Tag Archives: compassion
Romans 15 says “For everything that was written in the past was written to teach us, so that through the endurance taught in the Scriptures and the encouragement they provide we might have hope.” (v. 4). The book of Jonah was written for us! And this book ends with a question we all ought to ponder.
To His servant who is furious that his comfort has been taken away and his prophesied judgment has not taken place, God makes a statement: “You have been concerned about this plant, though you did not tend it or make it grow. It sprang up overnight and died overnight. And should I not have concern for the great city of Nineveh, in which there are more than a hundred and twenty thousand people who cannot tell their right hand from their left — and also many animals?”
Jonah’s concern was for his comfort. He had no part in planting or assisting that shade plant in growing. None of Jonah’s skills contributed even a little to that comfort-bringing vegetation. The only skill Jonah showed in the book was his (finally) preaching to Nineveh, but his preaching was not out of his great concern for those lost people.
God’s concern was for the great city of Nineveh, a city with over a 120,000 children — and many animals! Why would Jonah not recognize his misplaced concern? Why don’t we? (conclusion)
Never were such orthodox words spoken with such animosity and fury: “I knew that you are a gracious and compassionate God, slow to anger and abounding in love, a God who relents from sending calamity”!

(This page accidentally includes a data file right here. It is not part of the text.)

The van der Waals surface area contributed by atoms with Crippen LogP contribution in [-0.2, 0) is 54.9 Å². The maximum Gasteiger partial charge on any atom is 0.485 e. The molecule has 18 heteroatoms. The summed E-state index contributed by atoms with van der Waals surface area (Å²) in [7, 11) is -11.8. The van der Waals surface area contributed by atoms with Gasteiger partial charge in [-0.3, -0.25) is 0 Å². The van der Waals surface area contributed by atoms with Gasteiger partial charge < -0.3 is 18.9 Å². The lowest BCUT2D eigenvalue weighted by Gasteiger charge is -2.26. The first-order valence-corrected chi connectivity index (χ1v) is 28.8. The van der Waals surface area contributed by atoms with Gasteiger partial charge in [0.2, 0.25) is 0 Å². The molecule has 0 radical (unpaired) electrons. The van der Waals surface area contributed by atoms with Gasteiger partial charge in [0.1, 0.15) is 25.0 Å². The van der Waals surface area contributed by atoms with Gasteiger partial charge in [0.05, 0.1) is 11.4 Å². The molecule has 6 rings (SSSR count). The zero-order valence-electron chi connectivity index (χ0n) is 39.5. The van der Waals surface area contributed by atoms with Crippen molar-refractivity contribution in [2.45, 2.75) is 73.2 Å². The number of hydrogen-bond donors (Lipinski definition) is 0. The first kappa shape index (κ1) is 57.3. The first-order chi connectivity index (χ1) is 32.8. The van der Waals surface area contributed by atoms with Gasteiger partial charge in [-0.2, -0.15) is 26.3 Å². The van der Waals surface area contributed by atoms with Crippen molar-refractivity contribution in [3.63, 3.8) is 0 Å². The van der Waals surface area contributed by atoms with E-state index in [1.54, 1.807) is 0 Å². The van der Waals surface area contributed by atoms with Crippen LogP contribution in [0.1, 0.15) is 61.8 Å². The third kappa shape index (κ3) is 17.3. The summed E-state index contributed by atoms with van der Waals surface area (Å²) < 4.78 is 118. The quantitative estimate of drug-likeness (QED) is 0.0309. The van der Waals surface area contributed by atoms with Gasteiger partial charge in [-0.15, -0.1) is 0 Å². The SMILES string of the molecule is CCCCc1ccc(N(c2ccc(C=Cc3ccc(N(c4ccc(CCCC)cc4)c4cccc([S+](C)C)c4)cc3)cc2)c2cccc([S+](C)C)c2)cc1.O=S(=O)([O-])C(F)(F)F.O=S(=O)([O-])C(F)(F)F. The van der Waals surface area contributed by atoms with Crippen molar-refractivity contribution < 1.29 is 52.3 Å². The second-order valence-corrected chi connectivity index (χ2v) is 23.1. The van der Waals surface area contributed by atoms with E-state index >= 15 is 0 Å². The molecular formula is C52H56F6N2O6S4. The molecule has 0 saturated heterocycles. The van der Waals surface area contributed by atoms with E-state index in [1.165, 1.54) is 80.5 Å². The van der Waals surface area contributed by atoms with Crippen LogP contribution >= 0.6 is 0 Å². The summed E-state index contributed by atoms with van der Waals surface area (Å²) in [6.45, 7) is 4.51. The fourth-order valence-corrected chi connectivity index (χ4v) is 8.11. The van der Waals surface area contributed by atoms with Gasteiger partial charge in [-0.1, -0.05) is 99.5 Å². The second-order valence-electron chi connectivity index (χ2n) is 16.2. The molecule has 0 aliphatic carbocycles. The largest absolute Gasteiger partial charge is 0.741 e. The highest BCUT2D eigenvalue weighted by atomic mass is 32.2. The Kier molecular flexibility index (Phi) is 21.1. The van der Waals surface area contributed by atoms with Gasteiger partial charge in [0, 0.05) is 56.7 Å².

Jonah knew the character of his God — and God’s character made him furious! He knew that if he had gone to Nineveh in the first place, his God would give the Ninevites the chance to repent, be forgiven, and not be annihilated. He knew that. And that’s why he fled.
He knew that his God would not do what he wanted Him to do. He knew that his God would show mercy and even — shocker! — express love to those hated Assyrians! “I TOLD YOU SO!” were Jonah’s words to the Almighty.
Jonah does not cover up his anger with religious jargon or polite platitudes. He rails at the Lord for being . . . the Lord! And in the process of his rant, Jonah says some important things about God:
(1) He is a gracious and compassionate God;
(2) He is slow to anger and abounding in love;
(3) He relents from sending calamity.
Those are some incredible attributes of the God of creation. Laudable attributes. But not to Jonah. And certainly not now. (to be continued)
The Bible says that we are to “Carry each other’s burdens, and in this way you will fulfill the law of Christ” (Gal. 6:2).
1. Do we sometimes suffer from compassion-fatigue and lose our interest in really listening to each other’s burdens?
2. What steps can we take in the local church to become a place where people are free to share their woes?